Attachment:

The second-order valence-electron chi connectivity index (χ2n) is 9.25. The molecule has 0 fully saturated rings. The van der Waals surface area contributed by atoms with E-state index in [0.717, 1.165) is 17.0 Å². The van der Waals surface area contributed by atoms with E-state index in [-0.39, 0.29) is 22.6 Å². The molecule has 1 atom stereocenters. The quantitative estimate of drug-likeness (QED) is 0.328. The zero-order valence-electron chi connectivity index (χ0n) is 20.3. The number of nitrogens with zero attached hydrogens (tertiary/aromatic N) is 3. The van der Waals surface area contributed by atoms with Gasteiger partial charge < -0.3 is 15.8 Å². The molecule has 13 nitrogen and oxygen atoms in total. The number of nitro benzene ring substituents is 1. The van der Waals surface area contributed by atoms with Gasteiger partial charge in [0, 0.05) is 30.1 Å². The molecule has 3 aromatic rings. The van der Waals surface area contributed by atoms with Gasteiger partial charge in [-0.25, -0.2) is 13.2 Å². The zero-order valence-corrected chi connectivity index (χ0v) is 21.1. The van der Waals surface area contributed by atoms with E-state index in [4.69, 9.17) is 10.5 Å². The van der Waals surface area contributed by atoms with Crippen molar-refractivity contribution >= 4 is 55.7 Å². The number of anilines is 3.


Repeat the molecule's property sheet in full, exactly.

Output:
The second-order valence-electron chi connectivity index (χ2n) is 9.25. The molecule has 0 fully saturated rings. The van der Waals surface area contributed by atoms with E-state index in [0.717, 1.165) is 17.0 Å². The van der Waals surface area contributed by atoms with E-state index in [-0.39, 0.29) is 22.6 Å². The molecule has 1 atom stereocenters. The quantitative estimate of drug-likeness (QED) is 0.328. The zero-order valence-electron chi connectivity index (χ0n) is 20.3. The number of nitrogens with zero attached hydrogens (tertiary/aromatic N) is 3. The van der Waals surface area contributed by atoms with Gasteiger partial charge < -0.3 is 15.8 Å². The molecule has 13 nitrogen and oxygen atoms in total. The number of nitro benzene ring substituents is 1. The van der Waals surface area contributed by atoms with Gasteiger partial charge in [0, 0.05) is 30.1 Å². The molecule has 3 aromatic rings. The van der Waals surface area contributed by atoms with Gasteiger partial charge in [-0.25, -0.2) is 13.2 Å². The zero-order valence-corrected chi connectivity index (χ0v) is 21.1. The van der Waals surface area contributed by atoms with E-state index in [4.69, 9.17) is 10.5 Å². The van der Waals surface area contributed by atoms with Crippen molar-refractivity contribution >= 4 is 55.7 Å². The number of anilines is 3.